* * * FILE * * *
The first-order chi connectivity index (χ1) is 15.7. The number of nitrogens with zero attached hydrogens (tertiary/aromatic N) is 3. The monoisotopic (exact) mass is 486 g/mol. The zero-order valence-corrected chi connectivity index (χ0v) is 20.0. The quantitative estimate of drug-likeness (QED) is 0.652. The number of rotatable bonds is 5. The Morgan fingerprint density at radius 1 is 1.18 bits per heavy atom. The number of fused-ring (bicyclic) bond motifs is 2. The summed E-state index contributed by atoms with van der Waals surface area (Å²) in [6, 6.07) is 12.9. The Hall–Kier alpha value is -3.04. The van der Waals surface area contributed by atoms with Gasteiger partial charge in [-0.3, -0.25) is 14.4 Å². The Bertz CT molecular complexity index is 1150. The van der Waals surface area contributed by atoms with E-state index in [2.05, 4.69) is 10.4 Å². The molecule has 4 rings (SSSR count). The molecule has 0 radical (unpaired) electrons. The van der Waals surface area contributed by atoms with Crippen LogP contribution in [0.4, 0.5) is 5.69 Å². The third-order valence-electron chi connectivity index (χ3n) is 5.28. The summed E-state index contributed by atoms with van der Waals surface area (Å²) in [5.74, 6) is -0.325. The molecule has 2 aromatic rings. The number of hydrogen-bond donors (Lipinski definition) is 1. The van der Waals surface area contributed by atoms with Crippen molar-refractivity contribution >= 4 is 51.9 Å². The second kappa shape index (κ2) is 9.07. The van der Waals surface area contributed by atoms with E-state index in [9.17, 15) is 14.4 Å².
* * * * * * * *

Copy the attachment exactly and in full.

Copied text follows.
The first-order chi connectivity index (χ1) is 15.7. The number of nitrogens with zero attached hydrogens (tertiary/aromatic N) is 3. The monoisotopic (exact) mass is 486 g/mol. The zero-order valence-corrected chi connectivity index (χ0v) is 20.0. The quantitative estimate of drug-likeness (QED) is 0.652. The number of rotatable bonds is 5. The Morgan fingerprint density at radius 1 is 1.18 bits per heavy atom. The number of fused-ring (bicyclic) bond motifs is 2. The summed E-state index contributed by atoms with van der Waals surface area (Å²) in [6, 6.07) is 12.9. The Hall–Kier alpha value is -3.04. The van der Waals surface area contributed by atoms with Gasteiger partial charge in [-0.3, -0.25) is 14.4 Å². The Bertz CT molecular complexity index is 1150. The van der Waals surface area contributed by atoms with E-state index in [2.05, 4.69) is 10.4 Å². The molecule has 4 rings (SSSR count). The molecule has 0 radical (unpaired) electrons. The van der Waals surface area contributed by atoms with Crippen LogP contribution in [0.4, 0.5) is 5.69 Å². The third-order valence-electron chi connectivity index (χ3n) is 5.28. The summed E-state index contributed by atoms with van der Waals surface area (Å²) in [5.74, 6) is -0.325. The molecule has 2 aromatic rings. The number of hydrogen-bond donors (Lipinski definition) is 1. The van der Waals surface area contributed by atoms with Crippen molar-refractivity contribution >= 4 is 51.9 Å². The second kappa shape index (κ2) is 9.07. The van der Waals surface area contributed by atoms with E-state index in [9.17, 15) is 14.4 Å².